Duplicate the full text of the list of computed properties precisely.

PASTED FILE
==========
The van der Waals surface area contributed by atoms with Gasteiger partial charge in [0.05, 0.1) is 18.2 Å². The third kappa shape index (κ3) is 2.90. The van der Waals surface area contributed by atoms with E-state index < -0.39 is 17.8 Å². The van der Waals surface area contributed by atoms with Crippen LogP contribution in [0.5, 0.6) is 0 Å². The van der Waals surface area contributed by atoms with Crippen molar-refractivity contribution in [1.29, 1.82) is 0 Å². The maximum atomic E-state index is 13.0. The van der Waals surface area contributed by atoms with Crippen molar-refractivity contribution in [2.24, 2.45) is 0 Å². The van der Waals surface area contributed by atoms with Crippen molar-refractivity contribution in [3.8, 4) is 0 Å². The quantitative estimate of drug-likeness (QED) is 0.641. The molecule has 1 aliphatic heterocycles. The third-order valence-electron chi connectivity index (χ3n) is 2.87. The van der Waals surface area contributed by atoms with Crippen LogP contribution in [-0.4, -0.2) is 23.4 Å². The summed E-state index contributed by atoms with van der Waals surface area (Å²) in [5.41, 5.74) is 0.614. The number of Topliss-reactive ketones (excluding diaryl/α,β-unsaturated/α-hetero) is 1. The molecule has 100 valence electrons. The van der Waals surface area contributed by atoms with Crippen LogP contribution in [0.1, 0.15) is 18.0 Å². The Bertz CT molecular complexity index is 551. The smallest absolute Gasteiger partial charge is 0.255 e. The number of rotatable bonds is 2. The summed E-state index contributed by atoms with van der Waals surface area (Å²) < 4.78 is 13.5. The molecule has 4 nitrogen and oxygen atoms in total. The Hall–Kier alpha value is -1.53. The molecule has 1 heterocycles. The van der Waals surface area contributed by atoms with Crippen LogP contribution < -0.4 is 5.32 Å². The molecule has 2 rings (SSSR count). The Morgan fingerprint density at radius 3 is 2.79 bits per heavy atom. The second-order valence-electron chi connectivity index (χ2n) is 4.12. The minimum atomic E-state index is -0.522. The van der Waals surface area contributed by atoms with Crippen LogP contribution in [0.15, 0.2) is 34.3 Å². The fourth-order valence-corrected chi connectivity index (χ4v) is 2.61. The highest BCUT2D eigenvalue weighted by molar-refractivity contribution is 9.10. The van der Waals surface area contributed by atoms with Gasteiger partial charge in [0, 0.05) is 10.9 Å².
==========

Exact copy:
The van der Waals surface area contributed by atoms with Gasteiger partial charge in [0.05, 0.1) is 18.2 Å². The third kappa shape index (κ3) is 2.90. The van der Waals surface area contributed by atoms with E-state index < -0.39 is 17.8 Å². The van der Waals surface area contributed by atoms with Crippen LogP contribution in [0.5, 0.6) is 0 Å². The van der Waals surface area contributed by atoms with Crippen molar-refractivity contribution in [1.29, 1.82) is 0 Å². The maximum atomic E-state index is 13.0. The van der Waals surface area contributed by atoms with Crippen molar-refractivity contribution in [2.24, 2.45) is 0 Å². The van der Waals surface area contributed by atoms with Crippen molar-refractivity contribution in [3.8, 4) is 0 Å². The quantitative estimate of drug-likeness (QED) is 0.641. The molecule has 1 aliphatic heterocycles. The third-order valence-electron chi connectivity index (χ3n) is 2.87. The van der Waals surface area contributed by atoms with Crippen LogP contribution in [-0.4, -0.2) is 23.4 Å². The summed E-state index contributed by atoms with van der Waals surface area (Å²) in [5.41, 5.74) is 0.614. The number of Topliss-reactive ketones (excluding diaryl/α,β-unsaturated/α-hetero) is 1. The molecule has 100 valence electrons. The van der Waals surface area contributed by atoms with Crippen LogP contribution in [0.1, 0.15) is 18.0 Å². The Bertz CT molecular complexity index is 551. The smallest absolute Gasteiger partial charge is 0.255 e. The number of rotatable bonds is 2. The summed E-state index contributed by atoms with van der Waals surface area (Å²) < 4.78 is 13.5. The molecule has 4 nitrogen and oxygen atoms in total. The Hall–Kier alpha value is -1.53. The molecule has 1 heterocycles. The van der Waals surface area contributed by atoms with Crippen LogP contribution < -0.4 is 5.32 Å². The molecule has 2 rings (SSSR count). The Morgan fingerprint density at radius 3 is 2.79 bits per heavy atom. The second-order valence-electron chi connectivity index (χ2n) is 4.12. The minimum atomic E-state index is -0.522. The van der Waals surface area contributed by atoms with Crippen LogP contribution in [0.15, 0.2) is 34.3 Å². The fourth-order valence-corrected chi connectivity index (χ4v) is 2.61. The highest BCUT2D eigenvalue weighted by molar-refractivity contribution is 9.10. The van der Waals surface area contributed by atoms with Gasteiger partial charge in [0, 0.05) is 10.9 Å².